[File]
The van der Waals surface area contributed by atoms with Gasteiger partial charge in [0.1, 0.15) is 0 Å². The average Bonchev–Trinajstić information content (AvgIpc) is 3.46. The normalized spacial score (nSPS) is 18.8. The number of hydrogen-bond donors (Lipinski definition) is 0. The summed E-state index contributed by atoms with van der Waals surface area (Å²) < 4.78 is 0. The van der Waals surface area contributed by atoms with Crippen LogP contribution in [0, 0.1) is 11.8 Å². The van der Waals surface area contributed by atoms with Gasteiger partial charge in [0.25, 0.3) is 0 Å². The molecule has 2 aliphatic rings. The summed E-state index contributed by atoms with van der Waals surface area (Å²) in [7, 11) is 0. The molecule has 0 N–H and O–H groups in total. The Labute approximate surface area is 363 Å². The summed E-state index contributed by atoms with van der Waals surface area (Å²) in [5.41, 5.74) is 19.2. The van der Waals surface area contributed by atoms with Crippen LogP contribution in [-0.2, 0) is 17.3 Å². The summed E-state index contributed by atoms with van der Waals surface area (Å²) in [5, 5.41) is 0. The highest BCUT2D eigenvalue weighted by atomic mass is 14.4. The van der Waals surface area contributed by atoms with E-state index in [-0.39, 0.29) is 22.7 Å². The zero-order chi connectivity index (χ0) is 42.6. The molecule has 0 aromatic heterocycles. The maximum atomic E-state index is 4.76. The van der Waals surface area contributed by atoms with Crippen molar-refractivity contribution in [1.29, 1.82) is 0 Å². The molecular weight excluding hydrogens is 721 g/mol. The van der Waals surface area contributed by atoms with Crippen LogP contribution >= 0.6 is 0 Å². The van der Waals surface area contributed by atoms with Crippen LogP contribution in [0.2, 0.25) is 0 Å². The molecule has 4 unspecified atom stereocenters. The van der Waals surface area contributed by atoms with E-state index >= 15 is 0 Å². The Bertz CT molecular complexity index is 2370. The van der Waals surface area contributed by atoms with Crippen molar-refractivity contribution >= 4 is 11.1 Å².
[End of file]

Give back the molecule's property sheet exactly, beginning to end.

The van der Waals surface area contributed by atoms with Gasteiger partial charge in [0.1, 0.15) is 0 Å². The average Bonchev–Trinajstić information content (AvgIpc) is 3.46. The normalized spacial score (nSPS) is 18.8. The number of hydrogen-bond donors (Lipinski definition) is 0. The summed E-state index contributed by atoms with van der Waals surface area (Å²) < 4.78 is 0. The van der Waals surface area contributed by atoms with Crippen LogP contribution in [0, 0.1) is 11.8 Å². The van der Waals surface area contributed by atoms with Gasteiger partial charge in [0.25, 0.3) is 0 Å². The molecule has 2 aliphatic rings. The summed E-state index contributed by atoms with van der Waals surface area (Å²) in [7, 11) is 0. The molecule has 0 N–H and O–H groups in total. The Labute approximate surface area is 363 Å². The summed E-state index contributed by atoms with van der Waals surface area (Å²) in [5.41, 5.74) is 19.2. The van der Waals surface area contributed by atoms with Crippen LogP contribution in [-0.2, 0) is 17.3 Å². The summed E-state index contributed by atoms with van der Waals surface area (Å²) in [5, 5.41) is 0. The highest BCUT2D eigenvalue weighted by atomic mass is 14.4. The van der Waals surface area contributed by atoms with E-state index in [-0.39, 0.29) is 22.7 Å². The zero-order chi connectivity index (χ0) is 42.6. The molecule has 0 aromatic heterocycles. The maximum atomic E-state index is 4.76. The van der Waals surface area contributed by atoms with Crippen molar-refractivity contribution in [1.29, 1.82) is 0 Å². The molecular weight excluding hydrogens is 721 g/mol. The van der Waals surface area contributed by atoms with Crippen LogP contribution >= 0.6 is 0 Å². The van der Waals surface area contributed by atoms with Crippen LogP contribution in [0.2, 0.25) is 0 Å². The molecule has 4 unspecified atom stereocenters. The van der Waals surface area contributed by atoms with E-state index >= 15 is 0 Å². The Bertz CT molecular complexity index is 2370. The van der Waals surface area contributed by atoms with Crippen molar-refractivity contribution >= 4 is 11.1 Å².